It’s the second leading cause of death for Minnesota teens and young adults. Experts say teen suicide is most often associated with diagnosable and treatable mental health or substance abuse problems. However, in order to reach out to young people who may be on the edge, parents, teens, and community members need to know what signs to look for in a troubled teen, need to know what to do to help, and where to turn.
Winona Senior High School will host a special community outreach event on Monday, to help students and community members have a greater understanding of youth suicide—what to look for, what to ask, and how to find resources and support for kids who might be struggling with depression and thoughts of suicide.
According to a Minnesota student survey in 2007, one in four ninth graders in the state attending public schools reported having thoughts about suicide at some point in their lives; one in five reported having intentionally hurt themselves.
Statistics show that many teens struggle with depression and suicidal thoughts—a call to action for every community, every family, and every school. The first thing to do, experts say, is start the conversation about suicide prevention, and Monday’s event will do just that.
The “Community Outreach Health Fair and Presentation” will be held on Monday, October 8, at Winona Senior High School. During the Mental Health Fair, from 6:15 p.m. until 7 p.m., families looking for support for kids struggling with grief, loss, chemical issues, thoughts of suicide, or other mental health needs can connect with local resources.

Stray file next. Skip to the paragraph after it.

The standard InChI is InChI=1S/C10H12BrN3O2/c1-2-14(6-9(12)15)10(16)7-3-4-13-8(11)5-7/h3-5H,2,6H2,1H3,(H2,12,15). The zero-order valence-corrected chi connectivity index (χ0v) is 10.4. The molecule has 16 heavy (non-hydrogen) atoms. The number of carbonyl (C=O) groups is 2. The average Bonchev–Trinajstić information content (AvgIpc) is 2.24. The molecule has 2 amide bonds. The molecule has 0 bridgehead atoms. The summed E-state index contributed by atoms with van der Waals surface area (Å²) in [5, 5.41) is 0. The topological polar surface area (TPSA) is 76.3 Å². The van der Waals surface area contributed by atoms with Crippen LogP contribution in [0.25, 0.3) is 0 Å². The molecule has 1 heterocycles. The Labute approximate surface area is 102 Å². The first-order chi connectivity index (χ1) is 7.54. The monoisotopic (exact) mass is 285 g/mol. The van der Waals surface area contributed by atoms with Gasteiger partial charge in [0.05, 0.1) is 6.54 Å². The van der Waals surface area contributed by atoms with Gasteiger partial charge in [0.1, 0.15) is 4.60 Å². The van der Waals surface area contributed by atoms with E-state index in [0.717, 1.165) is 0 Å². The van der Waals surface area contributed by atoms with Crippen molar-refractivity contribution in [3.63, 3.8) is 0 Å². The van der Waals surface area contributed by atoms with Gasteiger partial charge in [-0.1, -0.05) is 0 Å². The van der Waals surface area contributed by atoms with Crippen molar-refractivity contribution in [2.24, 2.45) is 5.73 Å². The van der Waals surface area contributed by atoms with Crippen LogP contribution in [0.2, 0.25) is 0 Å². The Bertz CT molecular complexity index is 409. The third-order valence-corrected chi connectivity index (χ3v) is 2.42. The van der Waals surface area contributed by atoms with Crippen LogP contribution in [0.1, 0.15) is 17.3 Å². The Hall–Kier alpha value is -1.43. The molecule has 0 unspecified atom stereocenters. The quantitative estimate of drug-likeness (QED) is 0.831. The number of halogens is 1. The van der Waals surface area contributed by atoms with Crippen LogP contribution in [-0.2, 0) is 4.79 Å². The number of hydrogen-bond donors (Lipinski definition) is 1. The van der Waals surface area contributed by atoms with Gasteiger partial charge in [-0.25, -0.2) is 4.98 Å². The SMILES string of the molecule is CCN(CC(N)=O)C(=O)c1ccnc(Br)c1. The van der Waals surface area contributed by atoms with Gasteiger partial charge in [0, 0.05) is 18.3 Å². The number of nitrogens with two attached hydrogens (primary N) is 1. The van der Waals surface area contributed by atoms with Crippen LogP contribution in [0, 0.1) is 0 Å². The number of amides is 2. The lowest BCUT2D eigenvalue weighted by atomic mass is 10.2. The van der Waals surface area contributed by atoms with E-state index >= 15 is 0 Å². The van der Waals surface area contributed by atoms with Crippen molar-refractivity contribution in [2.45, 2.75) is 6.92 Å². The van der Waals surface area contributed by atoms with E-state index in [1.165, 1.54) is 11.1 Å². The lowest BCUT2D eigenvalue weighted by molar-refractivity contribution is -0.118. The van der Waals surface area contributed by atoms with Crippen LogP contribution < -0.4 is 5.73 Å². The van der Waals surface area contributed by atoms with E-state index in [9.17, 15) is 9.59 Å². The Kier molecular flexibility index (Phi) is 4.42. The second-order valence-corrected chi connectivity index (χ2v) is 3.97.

“Anyone is welcome to attend,” said Winona Senior High School Assistant Principal David Anderson.
At 7 p.m., there will be a presentation called “Compassion and Care Following Youth Suicide,” by Bridgette Hensley and Ryan McKelley, licensed psychologists with the University of Wisconsin-La Crosse. The presentation and following discussion will focus on understanding suicide statistics for youth, challenging myths and misconceptions about suicide, understanding warning signs, learning how to talk to children about suicide, and identifying sources of safety and support for those at risk of suicide.